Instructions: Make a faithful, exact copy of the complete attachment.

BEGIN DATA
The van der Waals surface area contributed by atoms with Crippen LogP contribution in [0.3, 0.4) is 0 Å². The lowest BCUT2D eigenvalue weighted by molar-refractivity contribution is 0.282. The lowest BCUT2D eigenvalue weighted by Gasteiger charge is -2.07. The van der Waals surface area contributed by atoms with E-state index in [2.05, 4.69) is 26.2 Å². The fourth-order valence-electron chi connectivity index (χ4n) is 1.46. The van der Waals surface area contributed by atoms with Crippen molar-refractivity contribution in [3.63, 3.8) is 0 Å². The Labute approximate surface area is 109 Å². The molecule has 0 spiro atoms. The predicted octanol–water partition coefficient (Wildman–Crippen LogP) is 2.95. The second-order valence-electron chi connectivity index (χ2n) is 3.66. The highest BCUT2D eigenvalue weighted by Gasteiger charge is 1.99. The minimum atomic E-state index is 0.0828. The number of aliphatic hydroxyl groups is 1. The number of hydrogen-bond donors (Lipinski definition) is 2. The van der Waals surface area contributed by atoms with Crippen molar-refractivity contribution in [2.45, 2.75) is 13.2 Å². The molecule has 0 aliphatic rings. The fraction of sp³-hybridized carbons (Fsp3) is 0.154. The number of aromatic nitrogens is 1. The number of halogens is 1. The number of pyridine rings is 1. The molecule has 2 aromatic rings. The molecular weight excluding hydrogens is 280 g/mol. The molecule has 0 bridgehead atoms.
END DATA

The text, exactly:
The van der Waals surface area contributed by atoms with Crippen LogP contribution in [0.3, 0.4) is 0 Å². The lowest BCUT2D eigenvalue weighted by molar-refractivity contribution is 0.282. The lowest BCUT2D eigenvalue weighted by Gasteiger charge is -2.07. The van der Waals surface area contributed by atoms with E-state index in [2.05, 4.69) is 26.2 Å². The fourth-order valence-electron chi connectivity index (χ4n) is 1.46. The van der Waals surface area contributed by atoms with Crippen molar-refractivity contribution in [3.63, 3.8) is 0 Å². The Labute approximate surface area is 109 Å². The molecule has 0 spiro atoms. The predicted octanol–water partition coefficient (Wildman–Crippen LogP) is 2.95. The second-order valence-electron chi connectivity index (χ2n) is 3.66. The highest BCUT2D eigenvalue weighted by Gasteiger charge is 1.99. The minimum atomic E-state index is 0.0828. The number of aliphatic hydroxyl groups is 1. The number of hydrogen-bond donors (Lipinski definition) is 2. The van der Waals surface area contributed by atoms with Crippen molar-refractivity contribution in [2.45, 2.75) is 13.2 Å². The molecule has 0 aliphatic rings. The fraction of sp³-hybridized carbons (Fsp3) is 0.154. The number of aromatic nitrogens is 1. The number of halogens is 1. The number of pyridine rings is 1. The molecule has 2 aromatic rings. The molecular weight excluding hydrogens is 280 g/mol. The molecule has 0 bridgehead atoms.